Monday, November 20, 2017
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DM with child

I saw media persons enjoying to the brim the lavish hospitality of the District Magistrate, Mr Rajshekhar, who had invited them on Sunday  to share his joy on the birth of a daughter, Aradhya . But I thought that the occasion had a two-fold purpose—one, to share with media-persons his joy of being blessed with a cherub-like daughter and the other purpose—the more significant one-- was to give the veiled message to the scribes that they too should equally welcome the birth of a daughter in the family and also use their pen to educate the masses through the print and the electronic media about the need for welcoming and hailing the birth of a baby girl instead of turning it into a day of mourning.

There was also a hint that they should not go in for ultrasonography to find out the sex of the child and eliminate it through an abortion if it is a female. Nothing was said. But the message was clear. If the media persons had read between the lines, they should have known that the celebrations were arranged, very, very significantly enough, on the Daughter’s Day. And when the District Magistrate found some media persons turning up without their spouses, he said he would again arrange a get-together when he hoped they too would come. The presence of womenfolk was essential if the meaning of the Daughter’s Day was to be fully conveyed. After all, it is the mother-in-law who, in many cases, hounds the Bahu  if she gives birth to one female child after another.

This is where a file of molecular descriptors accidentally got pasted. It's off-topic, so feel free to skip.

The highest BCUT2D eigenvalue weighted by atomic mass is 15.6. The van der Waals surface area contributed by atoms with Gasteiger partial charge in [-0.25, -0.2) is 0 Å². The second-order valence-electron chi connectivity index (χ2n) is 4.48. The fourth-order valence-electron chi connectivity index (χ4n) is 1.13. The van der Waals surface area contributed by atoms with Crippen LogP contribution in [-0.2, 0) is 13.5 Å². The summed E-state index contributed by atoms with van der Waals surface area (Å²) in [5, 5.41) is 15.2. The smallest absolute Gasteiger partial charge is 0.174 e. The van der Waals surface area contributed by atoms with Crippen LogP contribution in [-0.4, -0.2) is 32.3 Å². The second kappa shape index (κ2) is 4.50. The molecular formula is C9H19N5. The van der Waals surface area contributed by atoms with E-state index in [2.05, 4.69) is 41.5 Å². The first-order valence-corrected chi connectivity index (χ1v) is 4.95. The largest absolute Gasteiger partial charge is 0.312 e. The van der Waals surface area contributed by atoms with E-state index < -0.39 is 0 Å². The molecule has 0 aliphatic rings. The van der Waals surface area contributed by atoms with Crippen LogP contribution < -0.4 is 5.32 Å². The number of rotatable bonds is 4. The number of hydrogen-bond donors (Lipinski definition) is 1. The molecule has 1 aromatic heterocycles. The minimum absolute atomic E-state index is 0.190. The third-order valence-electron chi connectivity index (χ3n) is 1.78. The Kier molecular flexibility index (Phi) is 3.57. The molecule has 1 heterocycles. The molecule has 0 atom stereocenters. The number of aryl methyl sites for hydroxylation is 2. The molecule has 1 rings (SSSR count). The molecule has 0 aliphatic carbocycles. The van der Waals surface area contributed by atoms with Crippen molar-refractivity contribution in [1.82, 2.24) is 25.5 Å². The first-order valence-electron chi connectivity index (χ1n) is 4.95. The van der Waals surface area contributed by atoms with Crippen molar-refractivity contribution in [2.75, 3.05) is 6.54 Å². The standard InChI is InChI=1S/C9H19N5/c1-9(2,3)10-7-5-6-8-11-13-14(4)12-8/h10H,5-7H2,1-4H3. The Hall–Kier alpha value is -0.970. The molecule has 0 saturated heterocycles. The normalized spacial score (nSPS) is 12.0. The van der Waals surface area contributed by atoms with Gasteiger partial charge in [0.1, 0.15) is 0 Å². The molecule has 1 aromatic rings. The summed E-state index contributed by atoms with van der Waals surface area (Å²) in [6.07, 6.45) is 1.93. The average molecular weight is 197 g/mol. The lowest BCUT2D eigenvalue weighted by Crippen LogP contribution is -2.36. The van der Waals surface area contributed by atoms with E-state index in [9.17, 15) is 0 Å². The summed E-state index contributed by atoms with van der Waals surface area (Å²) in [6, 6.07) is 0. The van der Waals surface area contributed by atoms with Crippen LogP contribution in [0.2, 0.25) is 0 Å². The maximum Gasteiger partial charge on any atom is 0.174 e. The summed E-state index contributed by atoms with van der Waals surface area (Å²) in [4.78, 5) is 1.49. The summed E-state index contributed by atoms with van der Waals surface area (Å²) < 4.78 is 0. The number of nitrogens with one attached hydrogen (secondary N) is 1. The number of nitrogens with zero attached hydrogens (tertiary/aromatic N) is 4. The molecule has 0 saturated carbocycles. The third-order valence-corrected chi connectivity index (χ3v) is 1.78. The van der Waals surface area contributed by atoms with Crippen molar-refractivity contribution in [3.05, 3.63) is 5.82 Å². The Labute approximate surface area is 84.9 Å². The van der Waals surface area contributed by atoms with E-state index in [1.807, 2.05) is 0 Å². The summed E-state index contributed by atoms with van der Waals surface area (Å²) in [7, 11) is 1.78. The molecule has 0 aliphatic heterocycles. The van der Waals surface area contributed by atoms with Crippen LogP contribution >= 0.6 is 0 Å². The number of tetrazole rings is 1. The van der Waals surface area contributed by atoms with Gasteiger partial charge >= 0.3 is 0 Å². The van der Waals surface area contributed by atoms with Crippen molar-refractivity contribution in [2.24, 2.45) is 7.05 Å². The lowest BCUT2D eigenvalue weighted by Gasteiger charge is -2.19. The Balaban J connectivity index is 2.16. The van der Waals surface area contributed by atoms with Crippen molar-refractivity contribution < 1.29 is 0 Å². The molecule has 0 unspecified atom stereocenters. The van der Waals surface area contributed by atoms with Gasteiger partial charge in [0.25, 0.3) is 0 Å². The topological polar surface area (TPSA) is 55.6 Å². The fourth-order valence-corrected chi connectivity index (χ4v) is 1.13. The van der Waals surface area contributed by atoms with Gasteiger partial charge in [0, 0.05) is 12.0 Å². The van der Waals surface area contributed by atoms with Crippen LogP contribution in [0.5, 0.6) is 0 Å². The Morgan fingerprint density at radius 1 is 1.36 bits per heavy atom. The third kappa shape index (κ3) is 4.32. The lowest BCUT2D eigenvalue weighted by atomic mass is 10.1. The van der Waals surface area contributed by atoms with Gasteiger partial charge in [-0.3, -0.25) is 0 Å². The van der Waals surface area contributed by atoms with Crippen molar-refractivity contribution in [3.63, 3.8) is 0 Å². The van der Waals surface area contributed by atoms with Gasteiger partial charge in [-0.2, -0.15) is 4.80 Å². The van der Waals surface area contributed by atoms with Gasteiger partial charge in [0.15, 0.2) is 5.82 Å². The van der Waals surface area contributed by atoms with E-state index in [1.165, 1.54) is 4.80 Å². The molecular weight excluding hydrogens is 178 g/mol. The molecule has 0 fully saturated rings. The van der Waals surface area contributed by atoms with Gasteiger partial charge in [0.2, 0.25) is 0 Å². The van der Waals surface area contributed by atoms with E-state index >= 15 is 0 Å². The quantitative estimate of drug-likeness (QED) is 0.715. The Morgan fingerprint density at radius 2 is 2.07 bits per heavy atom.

The District Magistrate revealed that when his daughter was born in Bangalore, he was in Allahabad. But he rushed instantly ( presumably by train and air) to be by his wife’s bedside the same day and get a glimpse of his dear daughter. When he said this, Rajshekhar  could be having such women in mind, who get so annoyed when they learn that their Bahu has given birth to a baby girl that they do not even inquire about the health of the daughter-in-law and the new born, let alone visiting them even if they were in a local hospital for the delivery.
To those who seem to believe on account of some superstition or the other that the baby girl will bring bad luck, Rajshekhar revealed: ‘Allahabad was in the grip of floods. But as soon as my daughter Aradhya was born, the waters of the Ganga and Jamuna started receding!’
The message, though veiled,  was clear: Don’t discriminate between a boy and a girl. The DM was saying all the time, ‘Mere ghar laxmi aayi hai’. That should be the spirit. Thank you Rajshekhar for conveying such a grand message  draped so well within the layers of sweet hospitality, as sweet as the cake and ice-cream served on the occasion!

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